Hosted by Red Sox Hall of Famer Rico Petrocelli and collectibles author Tom Zappala, and produced by XM Sirius Sports radio personality Lou Blasi.
Like all collectibles, the sports memorabilia market has its own terms and slang. The following is a brief definition and explanation of the most frequently used sports collecting terms.
Note:This is a work in progress and we would love to hear your comments and suggestions. Send your thoughts to [email protected].
|A hat worn by a baseball player. Game used caps are very collectible, as are signed ones.|
|A sports card that pictures a baseball player. Baseball cards are the heart of the sports collectibles market. A vibrant national market for baseball cards emerged in the late 1970's. The first baseball card was issued in 1886.|
|Baseball Hall of Fame|
|Located in Cooperstown, New York, the Baseball Hall of Fame features thousands of timeless treasures that tell the history of baseball. More importantly, it features bronze plaques of 200+ members of whom have been enshrined. In collecting terms, a player who is a member of the Hall of Fame is most likely of highest demand.|
|A card that features a basketball player or team. Bowman first issued basketball cards in 1948. The issue was not successful, and basketball cards were not produced again for another 10 years, when Topps gave it a shot. Their line of basketball cards was also unsuccessful. In 1961, Fleer gave it a try, but to no avail. Topps again produced cards from 1969 to 1981, only to give up production that never reached the levels of the ever-popular baseball card series’ that made the company a success. Cards were not issued for another five years, when Fleer produced the now-famous 1986 Fleer set, which includes the rookie card of Michael Jordan. Fleer’s 1986 set was the start of a successful rise in popularity of basketball cards. Today, basketball cards of all years are thriving and very collectible.|
|Baseball bats are very collectible. The most valuable bats are those that are used in games by professional players. Autograph collectors may also use bats that are not game used for athletes to sign.|
|Obviously, a well-used term by baseball umpires. More importantly, it is the name of the popular set that was issued from 1934 to 1936. The set consists of 192 blank-backed, die-cut cards, which were issued in two different series, the latter being the more difficult. These cards were printed in either black and white or several different color tints.|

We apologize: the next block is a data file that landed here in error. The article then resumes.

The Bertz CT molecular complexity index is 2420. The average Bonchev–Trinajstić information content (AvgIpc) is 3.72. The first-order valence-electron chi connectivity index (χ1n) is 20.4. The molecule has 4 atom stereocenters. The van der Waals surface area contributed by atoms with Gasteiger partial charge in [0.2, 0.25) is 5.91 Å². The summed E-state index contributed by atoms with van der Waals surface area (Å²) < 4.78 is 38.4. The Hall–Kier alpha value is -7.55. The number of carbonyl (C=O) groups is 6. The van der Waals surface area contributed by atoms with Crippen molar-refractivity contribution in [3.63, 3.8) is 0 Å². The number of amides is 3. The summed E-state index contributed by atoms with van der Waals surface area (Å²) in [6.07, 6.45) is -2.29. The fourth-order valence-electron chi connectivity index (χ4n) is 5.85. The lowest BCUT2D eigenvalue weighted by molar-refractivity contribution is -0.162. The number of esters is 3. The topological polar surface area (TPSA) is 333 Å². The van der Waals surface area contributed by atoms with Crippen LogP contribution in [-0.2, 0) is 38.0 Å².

|A bubble gum-making subsidiary of Topps which made baseball cards from 1959-71 and again in 1988-1991.|
|A well-known publisher of sports card price guides. The first Beckett price guide was published in 1979. This guide is widely credited for ushering in the modern sports card collectibles market.|
|A nickname for the members of the 1919 Chicago White Sox team that threw the World Series. Among the members of the Black Sox was Joe Jackson, one of the greatest stars the game ever knew. “Eight Men Out” is a well-known movie that tells the story of this infamous event.|
|A card that has no printing on the reverse side. A handful of sets were designed to have no printing on the backs, while others were a result of the manufacturing error. Blank backs that are manufacturing errors usually carry a premium.|
|An early 20th-century collectible consisting of a square piece of felt or other fabric which came wrapped around a package of cigarettes, so-called because they were sometimes sewn together to form a blanket. Baseball players were one of the several subjects found on blankets. Most popular are the 5 1/4" X 5 1/4" B18 blankets from 1914.|
|A card with a blue back. This term is usually connected to the 1951 Topps Blue Back set.|
|The part of a card that surrounds the photo. Traditionally, most cards were printed with white borders, while many modern cards have colored borders or even no borders whatsoever (full bleed). A card's centering is based on how well these borders are aligned|
|A well-known card manufacturer that began production in 1948 with baseball, football, and basketball cards. Their basketball production was halted that same year, while baseball and football cards were produced through 1955. The following year, Topps purchased the company and ended their rivalry in the sports card market. In 1989, Topps once again began production of cards with the Bowman name. Cards with this brand name are prominent in the modern sports card market.|
|A card that pictures a boxer. The most well known are the 1948 Leaf and the 1951 Topps Ringside.|
|Slang for “open”. You may hear a collector say, “I am going to break some wax.” This means that he or she is going to open packs of cards.|